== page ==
Jun 10 2012

Downloading YouTube Videos with Safari – An Update for 2012

Years ago, while trying to figure out how to download YouTube videos, I ran across an article that explained how to use Apple’s ‘Safari’ web browser to do just that. I’ve a preference for doing things simply and without cost, where I can, and this appealed to me, so I tried it. It worked well and I’ve been using it ever since.

After the last revision of YouTube’s player interface, however, this technique stopped working for me but after some experimentation I figured out what the problem was and how to solve it with only one extra mouse-click. For those unfamiliar with this technique, I’ll explain the basic method that I have been able to use until recently and then the extra click you may have to use now.

Be sure and read to the end of the article to see what (I think) has happened and how to fix it.

YouTube’s videos are not meant (by YouTube) to be downloaded and no readily apparent way to do so is provided on YouTube’s site. Nor is there any built-in tool in Internet Explorer or Firefox that allows you to do so, though there are plugins for Firefox that will let you do so. YouTube videos are downloaded as hidden temporary files, played and then purged from the system, preventing you from playing the video you downloaded to your machine without going back to YouTube to replay it..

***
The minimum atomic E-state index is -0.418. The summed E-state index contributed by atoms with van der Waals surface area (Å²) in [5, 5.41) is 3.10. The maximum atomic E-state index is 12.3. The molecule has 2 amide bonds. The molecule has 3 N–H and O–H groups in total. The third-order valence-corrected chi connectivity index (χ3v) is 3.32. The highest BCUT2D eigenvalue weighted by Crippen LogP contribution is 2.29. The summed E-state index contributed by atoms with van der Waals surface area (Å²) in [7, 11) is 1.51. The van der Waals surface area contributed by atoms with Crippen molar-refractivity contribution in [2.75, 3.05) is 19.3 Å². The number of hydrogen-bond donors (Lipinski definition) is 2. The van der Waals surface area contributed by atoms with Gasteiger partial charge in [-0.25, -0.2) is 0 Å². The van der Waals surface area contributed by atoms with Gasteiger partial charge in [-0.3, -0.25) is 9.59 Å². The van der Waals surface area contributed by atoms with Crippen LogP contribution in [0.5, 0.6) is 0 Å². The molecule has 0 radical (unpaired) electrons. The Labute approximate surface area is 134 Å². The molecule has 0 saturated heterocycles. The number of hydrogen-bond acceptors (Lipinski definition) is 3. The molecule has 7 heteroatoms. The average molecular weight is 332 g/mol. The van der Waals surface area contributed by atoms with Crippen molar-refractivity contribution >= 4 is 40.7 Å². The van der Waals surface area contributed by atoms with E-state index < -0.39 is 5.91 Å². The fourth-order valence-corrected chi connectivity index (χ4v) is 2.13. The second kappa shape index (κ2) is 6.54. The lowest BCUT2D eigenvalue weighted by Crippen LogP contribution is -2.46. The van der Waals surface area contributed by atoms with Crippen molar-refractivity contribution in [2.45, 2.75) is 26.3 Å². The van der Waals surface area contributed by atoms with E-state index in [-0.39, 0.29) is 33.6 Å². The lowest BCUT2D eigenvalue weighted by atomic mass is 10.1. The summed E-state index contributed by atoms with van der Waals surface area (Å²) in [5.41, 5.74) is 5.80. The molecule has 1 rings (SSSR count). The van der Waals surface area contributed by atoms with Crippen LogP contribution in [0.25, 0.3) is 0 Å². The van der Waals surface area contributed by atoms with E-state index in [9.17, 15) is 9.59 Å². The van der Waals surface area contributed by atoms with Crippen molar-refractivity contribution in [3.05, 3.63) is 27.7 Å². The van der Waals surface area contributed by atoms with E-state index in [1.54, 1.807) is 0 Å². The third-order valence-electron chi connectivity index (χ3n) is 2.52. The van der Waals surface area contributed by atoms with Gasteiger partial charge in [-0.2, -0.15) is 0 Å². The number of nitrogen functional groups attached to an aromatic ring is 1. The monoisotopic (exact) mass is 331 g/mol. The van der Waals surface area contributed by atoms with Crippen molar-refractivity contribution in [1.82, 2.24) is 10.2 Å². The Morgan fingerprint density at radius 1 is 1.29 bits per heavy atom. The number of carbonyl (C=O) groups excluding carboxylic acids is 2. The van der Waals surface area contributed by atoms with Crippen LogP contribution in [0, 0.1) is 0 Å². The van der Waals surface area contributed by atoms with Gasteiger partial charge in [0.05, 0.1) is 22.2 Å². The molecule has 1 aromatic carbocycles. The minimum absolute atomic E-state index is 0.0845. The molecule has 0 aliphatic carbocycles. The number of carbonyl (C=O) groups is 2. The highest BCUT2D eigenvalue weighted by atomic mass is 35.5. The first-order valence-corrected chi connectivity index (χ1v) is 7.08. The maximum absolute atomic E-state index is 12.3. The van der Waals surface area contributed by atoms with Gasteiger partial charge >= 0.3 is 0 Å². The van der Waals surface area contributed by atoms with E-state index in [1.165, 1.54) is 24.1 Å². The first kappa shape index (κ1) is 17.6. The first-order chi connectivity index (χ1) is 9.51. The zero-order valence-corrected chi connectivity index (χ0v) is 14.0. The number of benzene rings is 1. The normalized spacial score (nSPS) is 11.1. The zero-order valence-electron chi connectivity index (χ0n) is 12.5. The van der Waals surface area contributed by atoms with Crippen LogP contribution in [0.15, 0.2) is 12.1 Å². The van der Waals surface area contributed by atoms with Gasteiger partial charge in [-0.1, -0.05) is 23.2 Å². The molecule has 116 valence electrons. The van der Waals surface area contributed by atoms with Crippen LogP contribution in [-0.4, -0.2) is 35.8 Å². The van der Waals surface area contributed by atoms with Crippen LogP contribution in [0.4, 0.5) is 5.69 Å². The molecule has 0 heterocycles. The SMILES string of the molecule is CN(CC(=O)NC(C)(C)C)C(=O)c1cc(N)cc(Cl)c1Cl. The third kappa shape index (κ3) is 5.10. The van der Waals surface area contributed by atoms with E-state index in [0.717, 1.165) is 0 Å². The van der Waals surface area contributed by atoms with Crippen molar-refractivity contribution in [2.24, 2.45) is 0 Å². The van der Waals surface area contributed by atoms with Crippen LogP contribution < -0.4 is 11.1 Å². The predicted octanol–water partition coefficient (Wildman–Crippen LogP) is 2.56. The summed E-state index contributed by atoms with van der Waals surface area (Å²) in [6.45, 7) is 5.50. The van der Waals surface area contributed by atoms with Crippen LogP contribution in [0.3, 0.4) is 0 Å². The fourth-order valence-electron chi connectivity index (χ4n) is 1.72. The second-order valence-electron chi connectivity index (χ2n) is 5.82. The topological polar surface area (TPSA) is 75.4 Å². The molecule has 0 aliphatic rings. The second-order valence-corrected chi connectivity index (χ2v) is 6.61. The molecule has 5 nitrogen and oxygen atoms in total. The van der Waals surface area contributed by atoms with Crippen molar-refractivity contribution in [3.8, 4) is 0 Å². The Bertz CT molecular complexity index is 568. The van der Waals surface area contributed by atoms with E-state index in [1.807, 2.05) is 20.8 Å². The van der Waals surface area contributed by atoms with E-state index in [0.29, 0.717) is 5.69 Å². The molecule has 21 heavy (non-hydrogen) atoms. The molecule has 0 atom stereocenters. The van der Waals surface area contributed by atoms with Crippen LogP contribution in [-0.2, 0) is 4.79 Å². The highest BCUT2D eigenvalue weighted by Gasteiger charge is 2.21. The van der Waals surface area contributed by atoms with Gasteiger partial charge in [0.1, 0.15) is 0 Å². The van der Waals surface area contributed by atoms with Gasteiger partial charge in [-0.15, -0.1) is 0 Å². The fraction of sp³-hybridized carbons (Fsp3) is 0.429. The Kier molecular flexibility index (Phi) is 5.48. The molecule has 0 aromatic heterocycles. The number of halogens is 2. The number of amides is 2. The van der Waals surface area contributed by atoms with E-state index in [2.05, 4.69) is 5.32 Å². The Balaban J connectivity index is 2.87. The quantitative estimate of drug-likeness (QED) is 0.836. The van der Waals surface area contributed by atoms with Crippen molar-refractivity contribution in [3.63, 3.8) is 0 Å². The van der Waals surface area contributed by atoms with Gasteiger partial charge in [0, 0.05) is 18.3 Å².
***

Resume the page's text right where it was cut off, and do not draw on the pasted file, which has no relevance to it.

Safari, however, has a special, ‘Activity’ window, that you can invoke from the ‘Tools’ menu or by pressing Command-Option-A on a Mac (or Control-Option-A on a Windows PC). This window shows all the files being downloaded to your machine in order to display the web page(s) you are viewing … including the hidden temporary files that contain the YouTube video. Once having located this, it is simplicity itself to download the video. The basic technique is:

  1. Go to the YouTube page containing the video you want to download.
  2. Press Command-Option-A on a Mac (or Control-Option-A on a Windows PC) to invoke the ‘Activity’ window.
  3. Look down the list of files that are being downloaded to your browser to display the page(s) you’re looking at. The list will contain the name of each page or window followed by all the files being loaded for that page. Most of these files will be script files, small graphic images and other files, usually measuring only a few ‘k’ (kilobytes) in size. One, though, will typically be 1MB or larger; this is typically the one containing the video. This file will almost invariably be the largest file in the list (see the screen-shot below). It may have a long, convoluted name; do not worry about this.

    Safari's 'Activity' window - This screen shot shows the list of files being downloaded.        Note the small size of all but the video file which is about 20MB

    Safari's 'Activity' window - This screen shot shows the list of files being downloaded.Note the small size of all but the video file which is about 20MB

  4. Double-click that largest file; when you do, the ‘Downloads’ window will appear and the file will be downloaded, usually with the name ‘videoplayback’ or ‘videoplayback.flv’.